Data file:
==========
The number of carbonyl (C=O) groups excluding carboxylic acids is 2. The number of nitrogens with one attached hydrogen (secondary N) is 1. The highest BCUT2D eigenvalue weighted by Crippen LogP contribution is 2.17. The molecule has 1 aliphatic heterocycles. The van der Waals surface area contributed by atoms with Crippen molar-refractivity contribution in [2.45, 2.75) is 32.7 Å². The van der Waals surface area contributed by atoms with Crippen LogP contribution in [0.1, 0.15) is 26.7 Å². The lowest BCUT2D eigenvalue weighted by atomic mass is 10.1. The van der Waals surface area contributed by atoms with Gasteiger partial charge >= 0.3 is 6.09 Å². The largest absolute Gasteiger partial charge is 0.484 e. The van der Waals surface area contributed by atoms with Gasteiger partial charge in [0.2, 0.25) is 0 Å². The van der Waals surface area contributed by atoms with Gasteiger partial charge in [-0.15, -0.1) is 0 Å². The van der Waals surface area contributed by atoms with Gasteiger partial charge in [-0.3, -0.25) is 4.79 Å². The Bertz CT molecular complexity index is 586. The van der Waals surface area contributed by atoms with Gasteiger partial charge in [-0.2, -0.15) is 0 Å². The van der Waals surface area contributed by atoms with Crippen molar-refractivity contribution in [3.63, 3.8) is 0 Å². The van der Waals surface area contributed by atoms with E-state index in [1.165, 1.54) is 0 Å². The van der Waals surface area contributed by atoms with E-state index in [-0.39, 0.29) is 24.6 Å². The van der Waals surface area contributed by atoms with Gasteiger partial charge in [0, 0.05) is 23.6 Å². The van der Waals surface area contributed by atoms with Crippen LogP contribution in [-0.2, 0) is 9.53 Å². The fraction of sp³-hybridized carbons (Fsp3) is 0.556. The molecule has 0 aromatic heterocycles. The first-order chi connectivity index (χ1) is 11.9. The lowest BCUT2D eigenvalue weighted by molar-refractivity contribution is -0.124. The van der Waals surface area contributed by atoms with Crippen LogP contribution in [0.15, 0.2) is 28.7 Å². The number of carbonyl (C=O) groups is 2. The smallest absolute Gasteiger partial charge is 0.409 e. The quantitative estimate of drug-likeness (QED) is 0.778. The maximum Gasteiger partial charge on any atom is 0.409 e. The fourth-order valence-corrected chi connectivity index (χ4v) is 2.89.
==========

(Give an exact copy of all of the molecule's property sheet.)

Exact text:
The number of carbonyl (C=O) groups excluding carboxylic acids is 2. The number of nitrogens with one attached hydrogen (secondary N) is 1. The highest BCUT2D eigenvalue weighted by Crippen LogP contribution is 2.17. The molecule has 1 aliphatic heterocycles. The van der Waals surface area contributed by atoms with Crippen molar-refractivity contribution in [2.45, 2.75) is 32.7 Å². The van der Waals surface area contributed by atoms with Crippen LogP contribution in [0.1, 0.15) is 26.7 Å². The lowest BCUT2D eigenvalue weighted by atomic mass is 10.1. The van der Waals surface area contributed by atoms with Gasteiger partial charge >= 0.3 is 6.09 Å². The largest absolute Gasteiger partial charge is 0.484 e. The van der Waals surface area contributed by atoms with Gasteiger partial charge in [0.2, 0.25) is 0 Å². The van der Waals surface area contributed by atoms with Gasteiger partial charge in [-0.15, -0.1) is 0 Å². The van der Waals surface area contributed by atoms with Gasteiger partial charge in [-0.3, -0.25) is 4.79 Å². The Bertz CT molecular complexity index is 586. The van der Waals surface area contributed by atoms with Gasteiger partial charge in [-0.2, -0.15) is 0 Å². The van der Waals surface area contributed by atoms with Crippen molar-refractivity contribution in [3.63, 3.8) is 0 Å². The van der Waals surface area contributed by atoms with E-state index in [1.165, 1.54) is 0 Å². The van der Waals surface area contributed by atoms with E-state index in [-0.39, 0.29) is 24.6 Å². The van der Waals surface area contributed by atoms with Gasteiger partial charge in [0, 0.05) is 23.6 Å². The van der Waals surface area contributed by atoms with Crippen LogP contribution in [-0.2, 0) is 9.53 Å². The fraction of sp³-hybridized carbons (Fsp3) is 0.556. The molecule has 0 aromatic heterocycles. The first-order chi connectivity index (χ1) is 11.9. The lowest BCUT2D eigenvalue weighted by molar-refractivity contribution is -0.124. The van der Waals surface area contributed by atoms with Crippen LogP contribution in [0.15, 0.2) is 28.7 Å². The number of carbonyl (C=O) groups is 2. The smallest absolute Gasteiger partial charge is 0.409 e. The quantitative estimate of drug-likeness (QED) is 0.778. The maximum Gasteiger partial charge on any atom is 0.409 e. The fourth-order valence-corrected chi connectivity index (χ4v) is 2.89.